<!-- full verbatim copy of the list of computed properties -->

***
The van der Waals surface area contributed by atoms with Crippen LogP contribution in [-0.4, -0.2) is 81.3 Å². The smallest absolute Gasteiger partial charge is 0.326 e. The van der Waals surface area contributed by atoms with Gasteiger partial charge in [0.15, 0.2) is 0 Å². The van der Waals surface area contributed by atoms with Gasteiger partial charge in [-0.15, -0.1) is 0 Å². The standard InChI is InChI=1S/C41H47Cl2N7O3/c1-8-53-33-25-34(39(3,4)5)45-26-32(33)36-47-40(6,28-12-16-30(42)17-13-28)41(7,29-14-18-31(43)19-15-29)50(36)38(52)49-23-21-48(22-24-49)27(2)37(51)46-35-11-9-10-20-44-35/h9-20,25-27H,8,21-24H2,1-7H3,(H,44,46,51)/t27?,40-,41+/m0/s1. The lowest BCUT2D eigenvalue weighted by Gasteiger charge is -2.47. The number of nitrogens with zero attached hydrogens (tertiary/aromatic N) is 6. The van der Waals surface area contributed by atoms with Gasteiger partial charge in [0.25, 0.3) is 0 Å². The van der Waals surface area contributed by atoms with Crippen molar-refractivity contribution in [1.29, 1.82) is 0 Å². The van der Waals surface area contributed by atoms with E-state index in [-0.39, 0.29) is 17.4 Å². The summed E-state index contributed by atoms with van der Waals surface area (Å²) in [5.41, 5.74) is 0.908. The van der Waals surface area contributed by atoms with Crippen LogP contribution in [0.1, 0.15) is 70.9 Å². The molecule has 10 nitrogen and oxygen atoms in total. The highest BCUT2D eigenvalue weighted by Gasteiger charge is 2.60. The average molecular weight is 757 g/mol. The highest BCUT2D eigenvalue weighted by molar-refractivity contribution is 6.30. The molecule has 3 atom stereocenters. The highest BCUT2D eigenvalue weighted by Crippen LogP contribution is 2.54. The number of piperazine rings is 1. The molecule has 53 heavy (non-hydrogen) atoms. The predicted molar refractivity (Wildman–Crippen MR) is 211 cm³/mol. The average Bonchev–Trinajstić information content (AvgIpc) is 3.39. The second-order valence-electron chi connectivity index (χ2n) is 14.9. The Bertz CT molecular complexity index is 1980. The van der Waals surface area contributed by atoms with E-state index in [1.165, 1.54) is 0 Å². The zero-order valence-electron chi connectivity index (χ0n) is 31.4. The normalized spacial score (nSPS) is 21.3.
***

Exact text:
The van der Waals surface area contributed by atoms with Crippen LogP contribution in [-0.4, -0.2) is 81.3 Å². The smallest absolute Gasteiger partial charge is 0.326 e. The van der Waals surface area contributed by atoms with Gasteiger partial charge in [0.15, 0.2) is 0 Å². The van der Waals surface area contributed by atoms with Gasteiger partial charge in [-0.15, -0.1) is 0 Å². The standard InChI is InChI=1S/C41H47Cl2N7O3/c1-8-53-33-25-34(39(3,4)5)45-26-32(33)36-47-40(6,28-12-16-30(42)17-13-28)41(7,29-14-18-31(43)19-15-29)50(36)38(52)49-23-21-48(22-24-49)27(2)37(51)46-35-11-9-10-20-44-35/h9-20,25-27H,8,21-24H2,1-7H3,(H,44,46,51)/t27?,40-,41+/m0/s1. The lowest BCUT2D eigenvalue weighted by Gasteiger charge is -2.47. The number of nitrogens with zero attached hydrogens (tertiary/aromatic N) is 6. The van der Waals surface area contributed by atoms with Gasteiger partial charge in [0.25, 0.3) is 0 Å². The van der Waals surface area contributed by atoms with Crippen molar-refractivity contribution in [1.29, 1.82) is 0 Å². The van der Waals surface area contributed by atoms with E-state index in [-0.39, 0.29) is 17.4 Å². The summed E-state index contributed by atoms with van der Waals surface area (Å²) in [5.41, 5.74) is 0.908. The van der Waals surface area contributed by atoms with Crippen LogP contribution in [0.1, 0.15) is 70.9 Å². The molecule has 10 nitrogen and oxygen atoms in total. The highest BCUT2D eigenvalue weighted by Gasteiger charge is 2.60. The average molecular weight is 757 g/mol. The highest BCUT2D eigenvalue weighted by molar-refractivity contribution is 6.30. The molecule has 3 atom stereocenters. The highest BCUT2D eigenvalue weighted by Crippen LogP contribution is 2.54. The number of piperazine rings is 1. The molecule has 53 heavy (non-hydrogen) atoms. The predicted molar refractivity (Wildman–Crippen MR) is 211 cm³/mol. The average Bonchev–Trinajstić information content (AvgIpc) is 3.39. The second-order valence-electron chi connectivity index (χ2n) is 14.9. The Bertz CT molecular complexity index is 1980. The van der Waals surface area contributed by atoms with E-state index in [1.165, 1.54) is 0 Å². The zero-order valence-electron chi connectivity index (χ0n) is 31.4. The normalized spacial score (nSPS) is 21.3.